Western Australia

Swan River Plastic Resin Pellet Report

2010 pellets1Plastic resin pellets are ubiquitous in the marine environment and as a micro plastic pollutant they are readily available to a large proportion of the marine food web. Their harm potential comes firstly from ingestion causing blockages, obstructions and a false sense of satiation leading to starvation.

Fish, birds and turtles have all been recorded as having ingested pellets. (1) Their second harm potential comes from their capacity over time to absorb persistent organic pollutants such as the pesticide DDT and its derivative DDE along with other hydrophobic chemicals. (2) Limited research has been carried out on the bio availability of these absorbed chemicals on pellets once ingested. Indications are that bio availability is possible and one consequence of this would be disruption of an organism's endocrine system. (3)

In 2008 Tangaroa Blue Foundation conducted surveys of sites along the west coast to assess the presence of plastic resin pellets. One of the outcomes of these surveys was the identification of a possible source at Fremantle Port and or in the Swan River. (4) A follow up survey of Swan River sites was conducted In June 2010 and the findings are the subject of this report.

2009 SWMDP Technical Report

The 2009 South West Marine Debris Project Technical Report is now available to download.

Many thanks to Wally Smith for his continuing hard work on processing the data.

Jurien Bay Marina Clean Up Report Jan 2010

On Saturday January 30th, a dedicated group of sixteen people gathered together to clean up the area around the Jurien Bay Marina. This followed a meeting last November in which a Coast Care Group was formed to help look after the beach and adjoining areas each side of town.

By the time the job was completed, about 11.00am, something like three cubic metres of rubbish had been collected, of which an estimated 75% had come from fishing boats. Plastic wrapping from bait boxes, hundreds of metres of ropes made up the main lot of rubbish, along with drink cans and bottles, plastic containers, both food and beverage types. Among the more disgusting finds were disposable nappies, apparently thrown overboard and washed ashore.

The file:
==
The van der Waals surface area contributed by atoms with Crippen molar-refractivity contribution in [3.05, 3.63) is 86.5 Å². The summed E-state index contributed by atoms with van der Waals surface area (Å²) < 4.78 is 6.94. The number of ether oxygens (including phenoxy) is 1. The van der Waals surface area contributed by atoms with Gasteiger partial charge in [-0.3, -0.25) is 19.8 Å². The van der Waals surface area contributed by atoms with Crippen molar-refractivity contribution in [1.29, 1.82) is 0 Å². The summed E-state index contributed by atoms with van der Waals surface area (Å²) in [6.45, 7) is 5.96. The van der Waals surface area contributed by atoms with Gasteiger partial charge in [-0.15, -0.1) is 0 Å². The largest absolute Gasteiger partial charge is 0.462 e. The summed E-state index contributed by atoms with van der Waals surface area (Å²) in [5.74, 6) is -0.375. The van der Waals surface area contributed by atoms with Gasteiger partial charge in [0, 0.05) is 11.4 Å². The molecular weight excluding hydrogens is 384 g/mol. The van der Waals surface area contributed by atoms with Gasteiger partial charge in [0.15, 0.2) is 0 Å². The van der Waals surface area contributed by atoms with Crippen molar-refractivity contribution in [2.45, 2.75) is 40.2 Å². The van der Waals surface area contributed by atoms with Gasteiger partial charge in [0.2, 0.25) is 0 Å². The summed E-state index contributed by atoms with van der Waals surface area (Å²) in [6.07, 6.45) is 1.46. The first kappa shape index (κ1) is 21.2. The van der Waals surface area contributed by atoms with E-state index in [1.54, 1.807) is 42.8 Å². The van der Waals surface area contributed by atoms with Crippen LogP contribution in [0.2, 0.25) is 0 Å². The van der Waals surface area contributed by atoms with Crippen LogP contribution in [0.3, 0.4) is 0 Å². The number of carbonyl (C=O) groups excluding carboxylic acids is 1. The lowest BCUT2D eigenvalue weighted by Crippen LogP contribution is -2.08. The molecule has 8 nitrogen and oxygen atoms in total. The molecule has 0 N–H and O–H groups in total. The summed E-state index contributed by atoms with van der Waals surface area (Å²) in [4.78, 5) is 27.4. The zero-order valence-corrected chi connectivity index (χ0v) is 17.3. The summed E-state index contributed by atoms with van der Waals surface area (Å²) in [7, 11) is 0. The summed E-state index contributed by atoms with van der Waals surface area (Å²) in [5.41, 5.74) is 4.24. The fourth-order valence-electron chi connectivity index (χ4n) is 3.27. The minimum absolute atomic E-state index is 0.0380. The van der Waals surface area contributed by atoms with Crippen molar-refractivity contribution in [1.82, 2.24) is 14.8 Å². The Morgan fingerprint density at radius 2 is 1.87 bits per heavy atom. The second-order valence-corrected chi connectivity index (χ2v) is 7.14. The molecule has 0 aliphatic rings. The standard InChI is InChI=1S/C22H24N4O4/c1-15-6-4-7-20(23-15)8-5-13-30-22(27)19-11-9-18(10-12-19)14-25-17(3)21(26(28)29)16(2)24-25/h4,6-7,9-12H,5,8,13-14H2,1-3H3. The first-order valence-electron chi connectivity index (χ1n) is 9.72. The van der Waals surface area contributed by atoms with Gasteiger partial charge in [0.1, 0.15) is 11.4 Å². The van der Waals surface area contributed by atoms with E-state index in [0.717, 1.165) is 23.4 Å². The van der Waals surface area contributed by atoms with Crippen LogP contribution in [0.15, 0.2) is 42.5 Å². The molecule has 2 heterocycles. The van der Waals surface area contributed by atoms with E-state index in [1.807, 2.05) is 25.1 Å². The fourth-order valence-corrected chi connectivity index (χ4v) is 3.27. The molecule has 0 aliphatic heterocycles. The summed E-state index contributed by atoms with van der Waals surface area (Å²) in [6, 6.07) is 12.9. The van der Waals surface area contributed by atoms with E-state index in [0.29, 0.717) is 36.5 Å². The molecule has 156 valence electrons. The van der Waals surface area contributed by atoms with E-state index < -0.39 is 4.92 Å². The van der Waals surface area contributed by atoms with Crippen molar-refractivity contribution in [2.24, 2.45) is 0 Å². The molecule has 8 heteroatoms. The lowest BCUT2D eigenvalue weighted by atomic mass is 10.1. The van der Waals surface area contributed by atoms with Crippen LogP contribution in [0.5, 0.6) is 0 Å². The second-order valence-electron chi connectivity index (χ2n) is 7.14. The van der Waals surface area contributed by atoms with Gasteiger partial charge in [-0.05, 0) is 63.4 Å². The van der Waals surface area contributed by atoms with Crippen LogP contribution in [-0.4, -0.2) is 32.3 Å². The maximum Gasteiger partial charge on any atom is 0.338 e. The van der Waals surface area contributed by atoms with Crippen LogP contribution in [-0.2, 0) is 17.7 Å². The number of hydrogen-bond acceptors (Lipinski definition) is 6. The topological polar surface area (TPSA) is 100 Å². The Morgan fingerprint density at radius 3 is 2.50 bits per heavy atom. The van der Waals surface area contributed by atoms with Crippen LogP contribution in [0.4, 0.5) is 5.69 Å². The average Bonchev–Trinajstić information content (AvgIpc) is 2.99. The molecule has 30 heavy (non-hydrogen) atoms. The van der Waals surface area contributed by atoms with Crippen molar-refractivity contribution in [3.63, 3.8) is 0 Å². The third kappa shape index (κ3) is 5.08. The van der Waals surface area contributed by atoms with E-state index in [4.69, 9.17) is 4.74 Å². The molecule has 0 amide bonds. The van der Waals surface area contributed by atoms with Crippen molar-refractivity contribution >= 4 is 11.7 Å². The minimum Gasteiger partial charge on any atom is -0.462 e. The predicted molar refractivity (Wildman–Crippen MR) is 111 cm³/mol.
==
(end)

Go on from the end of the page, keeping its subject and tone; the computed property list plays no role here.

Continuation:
Download The Report

Conservation Volunteers Broome, Western Australia

2010 Broome CVAConservation Volunteers is Australia's leading practical conservation organisation.

Since 1982 Conservation Volunteers has fulfilled its mission to attract and manage a force of volunteers in practical conservation projects for the betterment of the Australian environment.

Between November and Febuary CVA Broome, as part of its Wild Future program, commences several marine turtle projects, focusing on the nesting activity of the flatback turtle (Natator depressus) on Cable Beach, Eco Beach and 80 Mile Beach. The Eco Beach Project was carried out in conjunction with the Eco Beach Wilderness Retreat and the two 80 Mile Beach projects with the Department of Environment and Conservation (DEC). Marine debris studies have been an important part of this work and our CVA volunteer teams are happy to have made a huge contribution in cleaning up our beautiful beaches here in the north-west of WA.


2008 South West Marine Debris Project Report to the Minister

2008 SWBCU1The 2008 South West Marine Debris Project Report to the Minister aims to provide an update of our research findings and a list of recommendations which focus on reducing the amount of marine debris being found in local waters.

Thanks to the many government agencies and organisations for funding and support, enabling us to continue the South West Marine Debris Project.

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